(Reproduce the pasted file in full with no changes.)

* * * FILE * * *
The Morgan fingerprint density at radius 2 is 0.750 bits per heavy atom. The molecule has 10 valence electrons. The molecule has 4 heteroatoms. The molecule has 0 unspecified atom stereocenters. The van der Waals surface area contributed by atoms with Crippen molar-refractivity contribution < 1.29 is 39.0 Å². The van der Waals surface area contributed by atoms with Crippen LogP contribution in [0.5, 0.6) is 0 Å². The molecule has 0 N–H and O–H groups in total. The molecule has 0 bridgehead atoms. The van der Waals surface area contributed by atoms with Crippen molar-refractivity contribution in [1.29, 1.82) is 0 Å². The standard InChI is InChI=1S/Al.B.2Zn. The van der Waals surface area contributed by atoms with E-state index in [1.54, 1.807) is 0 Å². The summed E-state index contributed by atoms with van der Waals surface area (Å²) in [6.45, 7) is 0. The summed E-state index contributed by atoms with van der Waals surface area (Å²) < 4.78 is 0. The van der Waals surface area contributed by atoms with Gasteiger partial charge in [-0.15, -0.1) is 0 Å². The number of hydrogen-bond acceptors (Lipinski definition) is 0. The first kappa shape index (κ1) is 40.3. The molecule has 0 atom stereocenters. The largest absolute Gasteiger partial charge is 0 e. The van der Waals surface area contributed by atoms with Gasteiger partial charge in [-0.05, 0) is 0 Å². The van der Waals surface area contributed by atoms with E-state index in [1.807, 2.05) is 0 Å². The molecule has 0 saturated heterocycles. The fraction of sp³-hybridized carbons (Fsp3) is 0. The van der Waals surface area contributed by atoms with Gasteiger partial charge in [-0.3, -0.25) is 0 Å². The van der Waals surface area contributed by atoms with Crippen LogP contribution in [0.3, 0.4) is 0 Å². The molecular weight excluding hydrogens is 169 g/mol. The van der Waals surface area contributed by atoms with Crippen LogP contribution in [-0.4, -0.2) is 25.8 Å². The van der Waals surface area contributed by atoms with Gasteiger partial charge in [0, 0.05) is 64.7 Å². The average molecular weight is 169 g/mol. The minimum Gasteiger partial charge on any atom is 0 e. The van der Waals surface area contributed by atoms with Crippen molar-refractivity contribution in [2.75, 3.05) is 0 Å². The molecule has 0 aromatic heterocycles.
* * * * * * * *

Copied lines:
The Morgan fingerprint density at radius 2 is 0.750 bits per heavy atom. The molecule has 10 valence electrons. The molecule has 4 heteroatoms. The molecule has 0 unspecified atom stereocenters. The van der Waals surface area contributed by atoms with Crippen molar-refractivity contribution < 1.29 is 39.0 Å². The van der Waals surface area contributed by atoms with Crippen LogP contribution in [0.5, 0.6) is 0 Å². The molecule has 0 N–H and O–H groups in total. The molecule has 0 bridgehead atoms. The van der Waals surface area contributed by atoms with Crippen molar-refractivity contribution in [1.29, 1.82) is 0 Å². The standard InChI is InChI=1S/Al.B.2Zn. The van der Waals surface area contributed by atoms with E-state index in [1.54, 1.807) is 0 Å². The summed E-state index contributed by atoms with van der Waals surface area (Å²) in [6.45, 7) is 0. The summed E-state index contributed by atoms with van der Waals surface area (Å²) < 4.78 is 0. The van der Waals surface area contributed by atoms with Gasteiger partial charge in [-0.15, -0.1) is 0 Å². The number of hydrogen-bond acceptors (Lipinski definition) is 0. The first kappa shape index (κ1) is 40.3. The molecule has 0 atom stereocenters. The largest absolute Gasteiger partial charge is 0 e. The van der Waals surface area contributed by atoms with Gasteiger partial charge in [-0.05, 0) is 0 Å². The van der Waals surface area contributed by atoms with E-state index in [1.807, 2.05) is 0 Å². The molecule has 0 saturated heterocycles. The fraction of sp³-hybridized carbons (Fsp3) is 0. The van der Waals surface area contributed by atoms with Gasteiger partial charge in [-0.3, -0.25) is 0 Å². The van der Waals surface area contributed by atoms with Crippen LogP contribution in [0.3, 0.4) is 0 Å². The molecular weight excluding hydrogens is 169 g/mol. The van der Waals surface area contributed by atoms with Crippen LogP contribution in [-0.4, -0.2) is 25.8 Å². The van der Waals surface area contributed by atoms with Gasteiger partial charge in [0, 0.05) is 64.7 Å². The average molecular weight is 169 g/mol. The minimum Gasteiger partial charge on any atom is 0 e. The van der Waals surface area contributed by atoms with Crippen molar-refractivity contribution in [2.75, 3.05) is 0 Å². The molecule has 0 aromatic heterocycles.